N.C. Transportation Museum Will Transition to a Self-Supporting Operation
Release date: 6/16/2011
SPENCER – As determined by the 2011-2012 General Assembly state budget, which became law this week, the N.C. Transportation Museum will transition to a self-funded operation beginning July 1, 2011. The change is being made in light of current economic conditions combined with the viability of this State Historic Site to generate revenues needed to operate.
Museum Executive Director Elizabeth Smith says, “The museum stands at a crossroad that may offer opportunities to continue its growth and maintain its valuable contribution to the region.”
The museum will continue to be a vital part of the Department of Cultural Resources, Division of State Historic Sites and Properties and will be administered, as is currently the case, by the museum director with the assistance of Division leadership. The museum staff will continue to be employees of the State of North Carolina. The most obvious change to the public will be the implementation of an admission charge to visit the site.
Admission fees will be $10 for adults, $8 for seniors and active military and $6 for children 3-12, all of which include the popular on site train ride. Children 2 and under can always visit the museum and ride the train at no charge.
“Our effort has been to find a balance between raising the needed funds for museum operation, while minimizing the impact for our visitors. We think we have done just that,” said Public Information Officer Mark Brown. “The admission charge represents a very nominal increase from what visitors have been paying for the on site train ride for a number of years,” he said.
Previously, the N.C. Transportation Museum’s operating costs were funded through the state budget, at $1.2 million annually. The transition will keep the facility open, operational, and telling the story of the history of transportation in North Carolina.
July 1 marks the beginning of a two year period of transition. The museum will raise half of its operational costs the first fiscal year of 2011-2012, and the full amount in fiscal 2012-2013. The site will still qualify for any available state construction (CI) and repair and renovation (R&R) funding from the state of North Carolina.
The museum will be structured as an “enterprise fund,” raising needed revenue through admission charges, special events, site rentals, and other sources. Operational costs will be funded directly from those monies collected. The USS Battleship North Carolina successfully operates under a similar structure since its inception as a State Historic Site.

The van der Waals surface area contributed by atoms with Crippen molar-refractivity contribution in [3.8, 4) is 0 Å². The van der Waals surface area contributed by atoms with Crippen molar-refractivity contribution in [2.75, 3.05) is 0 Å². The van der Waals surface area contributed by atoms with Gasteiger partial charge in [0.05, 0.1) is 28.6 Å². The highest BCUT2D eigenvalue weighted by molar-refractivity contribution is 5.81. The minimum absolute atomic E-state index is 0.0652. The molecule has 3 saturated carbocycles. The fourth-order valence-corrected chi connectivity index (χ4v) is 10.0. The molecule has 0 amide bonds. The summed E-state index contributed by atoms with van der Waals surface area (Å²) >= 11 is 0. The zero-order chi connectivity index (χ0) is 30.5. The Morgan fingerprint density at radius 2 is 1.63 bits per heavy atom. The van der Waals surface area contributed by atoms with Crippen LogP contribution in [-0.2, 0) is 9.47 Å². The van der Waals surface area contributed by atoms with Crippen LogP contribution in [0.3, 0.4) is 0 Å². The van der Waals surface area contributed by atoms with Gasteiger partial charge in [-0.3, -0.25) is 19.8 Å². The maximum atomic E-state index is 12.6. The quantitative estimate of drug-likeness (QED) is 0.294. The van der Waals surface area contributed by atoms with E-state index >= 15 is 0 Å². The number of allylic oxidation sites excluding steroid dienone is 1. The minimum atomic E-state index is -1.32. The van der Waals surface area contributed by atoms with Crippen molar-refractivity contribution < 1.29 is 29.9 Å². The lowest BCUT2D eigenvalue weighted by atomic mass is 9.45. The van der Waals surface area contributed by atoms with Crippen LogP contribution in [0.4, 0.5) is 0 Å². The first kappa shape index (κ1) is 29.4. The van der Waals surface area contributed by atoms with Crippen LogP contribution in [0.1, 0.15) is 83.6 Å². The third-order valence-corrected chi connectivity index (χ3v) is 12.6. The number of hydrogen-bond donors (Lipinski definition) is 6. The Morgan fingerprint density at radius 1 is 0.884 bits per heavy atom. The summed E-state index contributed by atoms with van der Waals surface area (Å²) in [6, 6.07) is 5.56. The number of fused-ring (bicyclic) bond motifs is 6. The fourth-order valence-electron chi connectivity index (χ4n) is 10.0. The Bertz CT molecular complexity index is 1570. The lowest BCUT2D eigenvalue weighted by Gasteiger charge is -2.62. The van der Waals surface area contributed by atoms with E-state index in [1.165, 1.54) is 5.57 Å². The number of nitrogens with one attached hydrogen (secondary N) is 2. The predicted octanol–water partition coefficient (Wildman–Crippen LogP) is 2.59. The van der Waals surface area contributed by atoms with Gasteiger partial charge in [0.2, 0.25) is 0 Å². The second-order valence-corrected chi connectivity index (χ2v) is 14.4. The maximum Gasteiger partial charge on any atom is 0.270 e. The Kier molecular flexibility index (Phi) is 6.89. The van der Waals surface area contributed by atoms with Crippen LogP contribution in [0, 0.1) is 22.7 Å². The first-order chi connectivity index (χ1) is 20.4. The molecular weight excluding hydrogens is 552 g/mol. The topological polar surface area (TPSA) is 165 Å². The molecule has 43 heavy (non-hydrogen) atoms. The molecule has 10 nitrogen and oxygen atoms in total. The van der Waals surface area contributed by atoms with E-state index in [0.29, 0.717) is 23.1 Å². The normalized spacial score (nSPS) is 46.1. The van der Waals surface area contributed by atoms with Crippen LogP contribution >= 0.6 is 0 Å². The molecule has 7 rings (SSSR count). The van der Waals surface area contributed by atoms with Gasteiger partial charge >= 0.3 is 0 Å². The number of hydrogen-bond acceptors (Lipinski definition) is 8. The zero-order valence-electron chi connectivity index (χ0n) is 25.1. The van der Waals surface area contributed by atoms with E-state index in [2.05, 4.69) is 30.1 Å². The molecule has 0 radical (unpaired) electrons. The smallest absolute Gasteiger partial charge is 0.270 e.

The N.C. Transportation Museum Foundation will continue to be a valuable partner, raising funds for renovation, special events, and other needs at the museum. The Foundation will also continue to operate the train ride and the museum’s gift shop, the Gift Station.
Another partnership that will continue is the contribution of the many museum volunteers who serve in rail operations, historical interpreters of the museum collection, and those who maintain and renovate rail equipment, automobiles and aviation equipment for display and operation.
Smith is confident in the museum’s success in the days ahead. “The dedicated staff and our large group of volunteers will be the reason we will succeed in this new endeavor,” she says
The N.C. Transportation Museum, located in historic Spencer Shops, the former Southern Railway repair facility is located just five minutes off I-85 at Exit 79 in Spencer, N.C., and about an hour from Charlotte, Greensboro or Winston-Salem. The museum is part of the Division of Historic Sites and the N.C. Department of Cultural Resources, the state agency with the mission to enrich lives and communities and the vision to harness the state’s cultural resources to build North Carolina’s social, cultural and economic future. Visit www.nctrans.org for more information. For information on the Department of Cultural Resources, call (919) 807-7385 or visit www.ncculture.com.
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Division of State Historic Sites, N.C. Department of Cultural Resources